What went wrong in Turkey?
by Mustafa Akyol – About a decade ago, Turkey was widely seen as the shining star of the Muslim world – an increasingly liberal democracy and a booming economy led by a cadre of reformist Islamists united under the Justice and Development Party (AKP). Today, the same party is still in power, but there is little left shining about Turkey. What we have instead is an increasingly illiberal (i.e. authoritarian) democracy that is regressing in almost every liberal criteria, and which is disillusioning everyone except the AKP’s hardcore supporters.
Here is a brief story of what went wrong. The “Islamo-liberal synthesis” that the AKP seemed to embrace in its initial years (2002-2010) was caused by some genuine soul-searching, but also a burning necessity: Turkey was still under the thumb of hardcore secularist generals who could overthrow the AKP. The safest life tube out from this danger was the “Copenhagen Criteria” of the European Union, which the AKP clung onto.
Some significant names in the party, such as Abdullah Gül, had genuinely internalized liberal democracy. But the most significant name, current President Recep Tayyip Erdoğan, apparently saw it just as an instrument. Once Erdoğan subdued the military in 2010 and further consolidated power with a great election victory in 2011, he trashed out what he now saw as little more than “Copenhagen blah blah.” He redefined democracy as amounting to nothing but elections, granting full hegemony to the winner of the elections.
The next two years saw an ever more assertive AKP, returning to the Islamist narrative that it had supposedly abandoned, and poking the fears of secular Turks. The latter’s reaction triggered the Gezi Park protests of June 2013, which initiated the third era of the AKP: Paranoid authoritarianism. Erdoğan interpreted Gezi not as a spontaneous social phenomenon, which it was, but as a heinous conspiracy concocted by nefarious global powers. Rather than seeking understanding and reconciliation, he opted for flexing his muscles and demonizing the opposition.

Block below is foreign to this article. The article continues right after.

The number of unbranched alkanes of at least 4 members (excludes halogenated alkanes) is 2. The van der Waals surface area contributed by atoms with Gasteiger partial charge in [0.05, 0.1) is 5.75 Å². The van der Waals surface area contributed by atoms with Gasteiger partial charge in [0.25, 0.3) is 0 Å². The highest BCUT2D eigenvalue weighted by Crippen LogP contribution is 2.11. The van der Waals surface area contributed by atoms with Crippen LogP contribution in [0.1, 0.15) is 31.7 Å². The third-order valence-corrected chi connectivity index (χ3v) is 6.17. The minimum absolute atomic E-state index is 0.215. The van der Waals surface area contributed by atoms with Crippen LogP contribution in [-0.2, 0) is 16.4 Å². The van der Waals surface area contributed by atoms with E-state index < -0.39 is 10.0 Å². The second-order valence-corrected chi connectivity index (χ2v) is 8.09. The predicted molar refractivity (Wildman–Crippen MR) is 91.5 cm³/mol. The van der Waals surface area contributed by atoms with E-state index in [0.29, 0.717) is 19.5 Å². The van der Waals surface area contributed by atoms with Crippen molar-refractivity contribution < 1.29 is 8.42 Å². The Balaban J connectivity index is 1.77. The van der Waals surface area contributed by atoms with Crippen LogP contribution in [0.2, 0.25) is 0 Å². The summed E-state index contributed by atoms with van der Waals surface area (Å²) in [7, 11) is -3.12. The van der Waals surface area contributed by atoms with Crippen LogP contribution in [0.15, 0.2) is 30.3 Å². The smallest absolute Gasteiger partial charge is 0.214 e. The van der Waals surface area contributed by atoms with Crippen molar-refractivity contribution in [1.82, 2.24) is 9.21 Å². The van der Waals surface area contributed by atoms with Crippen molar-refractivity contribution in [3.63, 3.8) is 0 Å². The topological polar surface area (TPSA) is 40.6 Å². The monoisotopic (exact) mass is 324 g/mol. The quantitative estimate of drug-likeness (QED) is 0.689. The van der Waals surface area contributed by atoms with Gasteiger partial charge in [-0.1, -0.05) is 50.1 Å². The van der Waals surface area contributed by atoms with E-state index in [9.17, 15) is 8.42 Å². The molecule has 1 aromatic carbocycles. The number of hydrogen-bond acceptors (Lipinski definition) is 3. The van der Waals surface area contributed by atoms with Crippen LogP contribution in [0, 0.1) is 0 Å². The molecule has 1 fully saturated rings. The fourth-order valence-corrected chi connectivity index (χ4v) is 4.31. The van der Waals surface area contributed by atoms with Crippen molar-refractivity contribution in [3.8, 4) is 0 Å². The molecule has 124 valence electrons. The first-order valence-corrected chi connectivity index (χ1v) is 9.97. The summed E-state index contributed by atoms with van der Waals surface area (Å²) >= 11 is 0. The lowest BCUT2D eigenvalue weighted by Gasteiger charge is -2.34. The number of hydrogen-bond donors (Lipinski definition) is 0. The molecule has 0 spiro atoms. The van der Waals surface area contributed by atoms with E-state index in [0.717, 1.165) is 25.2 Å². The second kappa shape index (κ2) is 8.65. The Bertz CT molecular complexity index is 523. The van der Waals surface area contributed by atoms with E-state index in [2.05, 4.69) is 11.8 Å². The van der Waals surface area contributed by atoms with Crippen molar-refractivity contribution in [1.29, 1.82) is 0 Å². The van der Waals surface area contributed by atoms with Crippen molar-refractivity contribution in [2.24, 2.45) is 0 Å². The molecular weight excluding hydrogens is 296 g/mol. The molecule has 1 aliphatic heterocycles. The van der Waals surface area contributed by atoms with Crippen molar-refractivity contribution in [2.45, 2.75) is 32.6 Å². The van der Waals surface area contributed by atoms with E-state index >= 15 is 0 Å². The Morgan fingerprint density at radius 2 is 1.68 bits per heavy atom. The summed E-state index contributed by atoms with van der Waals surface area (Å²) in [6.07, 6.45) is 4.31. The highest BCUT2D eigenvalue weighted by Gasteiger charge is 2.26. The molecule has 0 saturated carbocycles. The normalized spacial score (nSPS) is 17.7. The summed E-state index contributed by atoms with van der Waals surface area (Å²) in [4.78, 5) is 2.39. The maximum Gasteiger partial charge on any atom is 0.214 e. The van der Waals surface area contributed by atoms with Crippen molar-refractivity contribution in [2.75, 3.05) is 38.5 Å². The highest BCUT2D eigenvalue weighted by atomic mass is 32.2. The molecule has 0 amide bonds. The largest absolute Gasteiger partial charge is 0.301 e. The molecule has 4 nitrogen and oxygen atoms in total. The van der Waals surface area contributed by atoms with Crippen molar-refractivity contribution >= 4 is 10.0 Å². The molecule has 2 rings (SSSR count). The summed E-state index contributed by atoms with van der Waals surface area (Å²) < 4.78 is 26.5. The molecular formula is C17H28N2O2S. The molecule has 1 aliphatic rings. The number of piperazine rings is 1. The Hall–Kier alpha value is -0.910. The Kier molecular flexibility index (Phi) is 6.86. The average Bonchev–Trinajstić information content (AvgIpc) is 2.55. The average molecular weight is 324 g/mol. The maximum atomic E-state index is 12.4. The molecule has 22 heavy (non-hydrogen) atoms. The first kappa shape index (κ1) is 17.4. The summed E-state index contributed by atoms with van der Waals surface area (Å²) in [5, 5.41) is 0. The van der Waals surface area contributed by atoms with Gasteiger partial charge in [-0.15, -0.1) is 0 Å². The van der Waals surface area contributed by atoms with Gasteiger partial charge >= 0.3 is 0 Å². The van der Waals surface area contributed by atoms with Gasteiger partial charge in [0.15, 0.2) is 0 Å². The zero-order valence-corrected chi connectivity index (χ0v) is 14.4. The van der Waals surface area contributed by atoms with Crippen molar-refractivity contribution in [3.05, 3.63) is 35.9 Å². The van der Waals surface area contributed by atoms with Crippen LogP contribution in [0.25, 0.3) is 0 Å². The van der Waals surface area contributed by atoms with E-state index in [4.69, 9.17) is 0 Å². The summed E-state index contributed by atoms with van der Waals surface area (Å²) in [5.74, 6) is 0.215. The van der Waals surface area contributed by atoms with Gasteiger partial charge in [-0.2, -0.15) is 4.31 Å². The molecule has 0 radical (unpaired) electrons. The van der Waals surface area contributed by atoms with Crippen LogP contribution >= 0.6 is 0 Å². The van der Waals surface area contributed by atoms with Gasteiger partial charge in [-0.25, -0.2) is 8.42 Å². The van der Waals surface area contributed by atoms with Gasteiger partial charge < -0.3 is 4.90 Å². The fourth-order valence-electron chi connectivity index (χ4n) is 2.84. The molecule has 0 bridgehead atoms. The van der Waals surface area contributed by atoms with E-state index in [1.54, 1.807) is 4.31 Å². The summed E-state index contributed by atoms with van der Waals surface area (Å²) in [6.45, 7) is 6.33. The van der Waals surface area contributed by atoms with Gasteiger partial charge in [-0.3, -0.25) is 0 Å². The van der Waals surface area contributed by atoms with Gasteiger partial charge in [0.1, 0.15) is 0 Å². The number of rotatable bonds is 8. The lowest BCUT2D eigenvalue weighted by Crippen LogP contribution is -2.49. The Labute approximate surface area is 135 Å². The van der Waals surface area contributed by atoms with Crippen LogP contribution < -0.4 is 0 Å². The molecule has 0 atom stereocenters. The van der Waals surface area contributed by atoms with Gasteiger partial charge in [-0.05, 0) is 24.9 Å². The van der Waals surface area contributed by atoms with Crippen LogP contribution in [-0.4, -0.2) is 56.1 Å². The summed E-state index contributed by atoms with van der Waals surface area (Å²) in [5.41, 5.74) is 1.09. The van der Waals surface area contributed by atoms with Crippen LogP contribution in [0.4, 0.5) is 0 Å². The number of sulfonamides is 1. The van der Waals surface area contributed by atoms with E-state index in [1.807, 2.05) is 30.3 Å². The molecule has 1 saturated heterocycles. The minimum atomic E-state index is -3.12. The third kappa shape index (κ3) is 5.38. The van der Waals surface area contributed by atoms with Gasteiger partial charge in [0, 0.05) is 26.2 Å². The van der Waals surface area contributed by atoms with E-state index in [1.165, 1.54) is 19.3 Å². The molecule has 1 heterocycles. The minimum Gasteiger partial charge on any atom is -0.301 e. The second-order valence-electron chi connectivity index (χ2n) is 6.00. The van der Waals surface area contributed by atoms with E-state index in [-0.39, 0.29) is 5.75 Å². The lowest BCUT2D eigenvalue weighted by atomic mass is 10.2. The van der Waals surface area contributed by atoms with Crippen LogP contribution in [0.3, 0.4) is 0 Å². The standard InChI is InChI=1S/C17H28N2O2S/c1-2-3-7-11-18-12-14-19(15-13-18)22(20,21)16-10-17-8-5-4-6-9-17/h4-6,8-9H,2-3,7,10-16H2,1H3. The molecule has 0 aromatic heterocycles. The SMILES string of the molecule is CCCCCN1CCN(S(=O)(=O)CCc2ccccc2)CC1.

Things got worse with the intra-state political war between the AKP and the movement of U.S.-based Islamic scholar Fethullah Gulen, which broke out with the corruption investigations of December 2013. Instead of seeing this as a power struggle with a group that he himself had empowered, Erdoğan interpreted it as yet another heinous conspiracy by nefarious global powers. The result was not only a witch-hunt against the Gülen movement, but also an even more paranoid outlook that sees a plot behind every stone – and every critical comment.
Meanwhile, all critical voices and independent minds in the AKP have been muted, as the party has been taken over by Erdoğan’s cult of personality. Both Gül – and the “Gül line” – have been carefully purged, and sycophants have been promoted.
This is a very sad story, especially for people like me who had much higher hopes and expectations. What is most tragic is that it did not have to be this way. Had the AKP just been a little more modest, a little less ambitious, and little less hungry for revenge, it could have accomplished a historic reconciliation with the social groups that it is busy demonizing these days.
Future generations should take lessons from this story. The big moral problems are arrogance, self-righteousness, machismo, nepotism and corruption. Conspiratorial thinking also plays a big role, pointing to a burning intellectual poverty. At the end of the day, it turns out that our political culture is not yet mature enough to achieve liberal democracy. We will begin to mature only when we look at the mirror and dare to see who we really are.